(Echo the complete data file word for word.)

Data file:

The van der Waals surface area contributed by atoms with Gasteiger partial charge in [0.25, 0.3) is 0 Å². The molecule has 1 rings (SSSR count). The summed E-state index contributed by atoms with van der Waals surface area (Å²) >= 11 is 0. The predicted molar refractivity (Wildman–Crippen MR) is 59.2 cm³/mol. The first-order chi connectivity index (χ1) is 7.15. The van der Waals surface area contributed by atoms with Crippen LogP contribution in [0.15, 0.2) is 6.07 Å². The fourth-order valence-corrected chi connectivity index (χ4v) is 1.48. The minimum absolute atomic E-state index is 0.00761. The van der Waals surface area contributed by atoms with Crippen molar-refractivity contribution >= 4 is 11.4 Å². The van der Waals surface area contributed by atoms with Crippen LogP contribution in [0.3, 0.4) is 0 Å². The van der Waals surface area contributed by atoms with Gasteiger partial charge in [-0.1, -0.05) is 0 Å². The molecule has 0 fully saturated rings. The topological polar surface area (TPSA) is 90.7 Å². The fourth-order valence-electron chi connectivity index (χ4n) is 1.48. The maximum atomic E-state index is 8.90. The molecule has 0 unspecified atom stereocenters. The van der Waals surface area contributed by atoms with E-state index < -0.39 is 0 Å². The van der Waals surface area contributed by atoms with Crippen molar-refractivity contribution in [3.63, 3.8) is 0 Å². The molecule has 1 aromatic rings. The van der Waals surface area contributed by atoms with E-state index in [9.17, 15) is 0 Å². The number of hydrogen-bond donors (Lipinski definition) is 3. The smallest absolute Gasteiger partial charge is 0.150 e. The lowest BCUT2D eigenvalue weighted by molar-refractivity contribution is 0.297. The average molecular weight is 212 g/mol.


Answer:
The van der Waals surface area contributed by atoms with Gasteiger partial charge in [0.25, 0.3) is 0 Å². The molecule has 1 rings (SSSR count). The summed E-state index contributed by atoms with van der Waals surface area (Å²) >= 11 is 0. The predicted molar refractivity (Wildman–Crippen MR) is 59.2 cm³/mol. The first-order chi connectivity index (χ1) is 7.15. The van der Waals surface area contributed by atoms with Crippen LogP contribution in [0.15, 0.2) is 6.07 Å². The fourth-order valence-corrected chi connectivity index (χ4v) is 1.48. The minimum absolute atomic E-state index is 0.00761. The van der Waals surface area contributed by atoms with Crippen molar-refractivity contribution >= 4 is 11.4 Å². The van der Waals surface area contributed by atoms with Crippen LogP contribution in [0.3, 0.4) is 0 Å². The van der Waals surface area contributed by atoms with Gasteiger partial charge in [-0.1, -0.05) is 0 Å². The molecule has 0 fully saturated rings. The topological polar surface area (TPSA) is 90.7 Å². The fourth-order valence-electron chi connectivity index (χ4n) is 1.48. The maximum atomic E-state index is 8.90. The molecule has 0 unspecified atom stereocenters. The van der Waals surface area contributed by atoms with E-state index < -0.39 is 0 Å². The van der Waals surface area contributed by atoms with Crippen molar-refractivity contribution in [3.63, 3.8) is 0 Å². The molecule has 1 aromatic rings. The van der Waals surface area contributed by atoms with E-state index in [9.17, 15) is 0 Å². The number of hydrogen-bond donors (Lipinski definition) is 3. The smallest absolute Gasteiger partial charge is 0.150 e. The lowest BCUT2D eigenvalue weighted by molar-refractivity contribution is 0.297. The average molecular weight is 212 g/mol.